Franchise Law (WA)
A franchise agreement exists where a business owner (the franchisor) grants to another party (the franchisee) the right to replicate their business model and to carry on an independent outlet under their trademarked business name. This page deals with franchise agreements in Western Australia.
The practice of franchising in Western Australia is regulated via the Australian Competition and Consumer Commission (the ACCC) under the federal Australian Consumer Law and under the West Australia Competition and Consumer Act 2010 and the Competition and Consumer (Industry Codes – Franchising) Regulations 2014.
Franchising Code of Conduct
The Competition and Consumer Regulations contain the Franchising Code of Conduct, which sets out industry standards relating to disclosure of information, the terms of the franchise agreement and dispute resolution.
Starting a franchise
When a franchise agreement is formed, the franchisee generally pays a fee to the franchisor in return for permission to market and sell their services and products. The franchisee is also generally required to pay ongoing royalties to the franchisor and agrees to implement set procedures, and to marketing and management techniques.
A franchisee should assess a prospective franchising opportunity thoroughly before signing the franchise agreement. Some of the matters that franchisees need to consider are:
- taxation implications;
- upfront and ongoing franchise fees and royalties;
- the use of intellectual property, copyrights, trademarks and the duration of use;
- the history of the franchise, including ensuring that the franchisor is not engaging in ‘churning’. This is where a franchisor repeatedly turns over ownership of a particular franchise;
- commercial leasing requirements and the suitability of the proposed premises.
- whether there are renewal options at the end of the lease, and if so, whether fees will rise by an acceptable level.
Franchisors’ disclosure obligations
Under the Franchising Code of Conduct, franchisors are required to provide to prospective franchisees copies of:
- the Franchising Code of Conduct
- the Franchising Agreement
- the Disclosure Documents
The Disclosure Documents set out information about the franchise which the franchisee would not be able to obtain any other way.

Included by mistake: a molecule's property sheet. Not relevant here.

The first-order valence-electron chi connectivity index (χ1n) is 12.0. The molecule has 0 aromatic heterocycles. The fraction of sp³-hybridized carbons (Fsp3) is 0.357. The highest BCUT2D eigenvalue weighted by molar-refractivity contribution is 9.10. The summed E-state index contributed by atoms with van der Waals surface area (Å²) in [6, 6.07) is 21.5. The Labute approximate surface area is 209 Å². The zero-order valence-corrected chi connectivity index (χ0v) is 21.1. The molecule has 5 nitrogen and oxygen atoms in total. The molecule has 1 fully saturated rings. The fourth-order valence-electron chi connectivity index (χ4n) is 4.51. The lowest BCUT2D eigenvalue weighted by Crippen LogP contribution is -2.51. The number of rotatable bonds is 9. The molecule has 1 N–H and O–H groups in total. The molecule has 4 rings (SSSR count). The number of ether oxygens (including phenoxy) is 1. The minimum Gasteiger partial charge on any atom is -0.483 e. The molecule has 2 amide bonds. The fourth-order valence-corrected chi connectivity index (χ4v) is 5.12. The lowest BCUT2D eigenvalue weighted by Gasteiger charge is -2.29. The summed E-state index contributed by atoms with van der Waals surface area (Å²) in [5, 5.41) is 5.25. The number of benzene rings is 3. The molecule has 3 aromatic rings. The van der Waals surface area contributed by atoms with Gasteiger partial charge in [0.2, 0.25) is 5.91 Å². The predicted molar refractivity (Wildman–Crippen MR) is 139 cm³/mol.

The franchisor is required to provide these documents 14 days before the agreement is signed or non-refundable payments are made.
Product pricing and sourcing
Under the Franchising Code of Conduct, a franchisor is not entitled to set prices for the sale of goods or provision of services by the franchisee, including minimum sale prices. Although the franchisor is able to provide a pricing guide, the franchisee has complete discretion in their pricing practices.
The Franchising Code of Conduct states that a franchise agreement must not stipulate that the franchisee must source products from a particular supplier (other than itself or a related company). When a franchisor makes a condition like this, it is engaging in ‘third line forcing’, which is a breach of the Franchising Code of Conduct.
However, where a franchisor requires that the franchisee source products from itself or from a related company, it is not in breach of the Franchising Code of Conduct provided that the arrangement is not designed to (and does not), substantially reduce competition.
How are disputes resolved?
When a dispute between a franchisor and franchisee arises, the first step towards resolution is mediation or some other form of alternative dispute resolution (ADR). Many franchise agreements set out the type of dispute resolution to be attempted by parties in the event of a dispute. If ADR is requested, both parties are obliged to participate and make genuine attempts to resolve the issue.
Where ADR is unsuccessful, parties should seek legal advice about commencing legal proceedings. Where a breach of the Franchising Code of Conduct has occurred, the matter can be referred to the ACCC for investigation.
Breaches of the Franchising Code of Conduct
The ACCC has the power to investigate alleged breaches of the Franchising Code of Conduct and to pursue legal proceedings where necessary.
Where a complaint of a breach is made, the ACCC may commence legal proceedings following an investigation.
If the breach is proved, the court may order a range of remedies, including issuing an injunction, awarding damages or compensation, setting aside contracts or varying their terms, or ordering corrective advertising.
If you require legal advice or representation in any legal matter, please contact Go To Court Lawyers.